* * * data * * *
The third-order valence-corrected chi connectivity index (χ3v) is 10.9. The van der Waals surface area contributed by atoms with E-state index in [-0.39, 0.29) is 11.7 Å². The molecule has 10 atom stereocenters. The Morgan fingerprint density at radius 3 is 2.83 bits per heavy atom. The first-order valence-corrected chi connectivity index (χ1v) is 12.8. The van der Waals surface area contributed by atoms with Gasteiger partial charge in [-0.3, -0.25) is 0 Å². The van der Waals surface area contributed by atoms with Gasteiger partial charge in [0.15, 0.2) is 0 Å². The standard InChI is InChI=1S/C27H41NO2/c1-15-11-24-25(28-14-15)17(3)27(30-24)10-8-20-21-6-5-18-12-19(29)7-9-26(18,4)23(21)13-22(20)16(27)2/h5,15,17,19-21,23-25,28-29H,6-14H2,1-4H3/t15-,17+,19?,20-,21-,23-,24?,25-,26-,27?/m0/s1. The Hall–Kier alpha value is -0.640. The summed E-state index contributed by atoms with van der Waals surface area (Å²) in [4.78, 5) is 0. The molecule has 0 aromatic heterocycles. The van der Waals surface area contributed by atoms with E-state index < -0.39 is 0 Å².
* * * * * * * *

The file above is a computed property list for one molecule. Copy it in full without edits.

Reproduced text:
The third-order valence-corrected chi connectivity index (χ3v) is 10.9. The van der Waals surface area contributed by atoms with E-state index in [-0.39, 0.29) is 11.7 Å². The molecule has 10 atom stereocenters. The Morgan fingerprint density at radius 3 is 2.83 bits per heavy atom. The first-order valence-corrected chi connectivity index (χ1v) is 12.8. The van der Waals surface area contributed by atoms with Gasteiger partial charge in [-0.3, -0.25) is 0 Å². The van der Waals surface area contributed by atoms with Gasteiger partial charge in [0.15, 0.2) is 0 Å². The standard InChI is InChI=1S/C27H41NO2/c1-15-11-24-25(28-14-15)17(3)27(30-24)10-8-20-21-6-5-18-12-19(29)7-9-26(18,4)23(21)13-22(20)16(27)2/h5,15,17,19-21,23-25,28-29H,6-14H2,1-4H3/t15-,17+,19?,20-,21-,23-,24?,25-,26-,27?/m0/s1. The Hall–Kier alpha value is -0.640. The summed E-state index contributed by atoms with van der Waals surface area (Å²) in [4.78, 5) is 0. The molecule has 0 aromatic heterocycles. The van der Waals surface area contributed by atoms with E-state index < -0.39 is 0 Å².